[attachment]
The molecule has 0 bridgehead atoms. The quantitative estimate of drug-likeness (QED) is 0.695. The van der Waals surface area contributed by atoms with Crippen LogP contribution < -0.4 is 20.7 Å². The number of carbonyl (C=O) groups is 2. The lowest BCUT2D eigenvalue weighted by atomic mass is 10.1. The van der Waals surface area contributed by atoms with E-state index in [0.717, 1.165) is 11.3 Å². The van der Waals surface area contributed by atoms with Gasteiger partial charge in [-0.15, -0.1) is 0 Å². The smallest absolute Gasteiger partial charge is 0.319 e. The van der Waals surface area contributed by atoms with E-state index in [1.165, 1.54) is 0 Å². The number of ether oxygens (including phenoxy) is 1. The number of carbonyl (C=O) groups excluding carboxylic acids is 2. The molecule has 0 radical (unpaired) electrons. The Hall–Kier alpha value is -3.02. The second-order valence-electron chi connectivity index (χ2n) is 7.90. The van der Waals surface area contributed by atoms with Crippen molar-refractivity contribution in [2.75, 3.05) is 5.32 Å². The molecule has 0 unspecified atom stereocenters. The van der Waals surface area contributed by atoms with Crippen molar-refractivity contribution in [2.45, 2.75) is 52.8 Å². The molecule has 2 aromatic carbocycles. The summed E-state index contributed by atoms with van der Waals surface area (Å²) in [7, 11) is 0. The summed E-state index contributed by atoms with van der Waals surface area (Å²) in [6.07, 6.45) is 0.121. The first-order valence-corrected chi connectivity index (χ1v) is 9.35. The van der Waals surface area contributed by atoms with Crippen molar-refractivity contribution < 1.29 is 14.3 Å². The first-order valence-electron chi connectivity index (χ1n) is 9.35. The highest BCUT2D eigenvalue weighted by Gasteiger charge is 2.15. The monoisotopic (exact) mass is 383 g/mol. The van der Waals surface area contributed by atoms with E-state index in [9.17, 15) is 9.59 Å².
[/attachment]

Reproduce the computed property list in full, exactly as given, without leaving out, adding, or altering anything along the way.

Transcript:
The molecule has 0 bridgehead atoms. The quantitative estimate of drug-likeness (QED) is 0.695. The van der Waals surface area contributed by atoms with Crippen LogP contribution < -0.4 is 20.7 Å². The number of carbonyl (C=O) groups is 2. The lowest BCUT2D eigenvalue weighted by atomic mass is 10.1. The van der Waals surface area contributed by atoms with E-state index in [0.717, 1.165) is 11.3 Å². The van der Waals surface area contributed by atoms with Gasteiger partial charge in [-0.15, -0.1) is 0 Å². The smallest absolute Gasteiger partial charge is 0.319 e. The van der Waals surface area contributed by atoms with E-state index in [1.165, 1.54) is 0 Å². The number of ether oxygens (including phenoxy) is 1. The number of carbonyl (C=O) groups excluding carboxylic acids is 2. The molecule has 0 radical (unpaired) electrons. The Hall–Kier alpha value is -3.02. The second-order valence-electron chi connectivity index (χ2n) is 7.90. The van der Waals surface area contributed by atoms with Crippen molar-refractivity contribution in [2.75, 3.05) is 5.32 Å². The molecule has 0 unspecified atom stereocenters. The van der Waals surface area contributed by atoms with Crippen molar-refractivity contribution in [2.45, 2.75) is 52.8 Å². The molecule has 2 aromatic carbocycles. The summed E-state index contributed by atoms with van der Waals surface area (Å²) in [7, 11) is 0. The summed E-state index contributed by atoms with van der Waals surface area (Å²) in [6.07, 6.45) is 0.121. The first-order valence-corrected chi connectivity index (χ1v) is 9.35. The van der Waals surface area contributed by atoms with Crippen molar-refractivity contribution < 1.29 is 14.3 Å². The first-order valence-electron chi connectivity index (χ1n) is 9.35. The highest BCUT2D eigenvalue weighted by Gasteiger charge is 2.15. The monoisotopic (exact) mass is 383 g/mol. The van der Waals surface area contributed by atoms with E-state index in [9.17, 15) is 9.59 Å².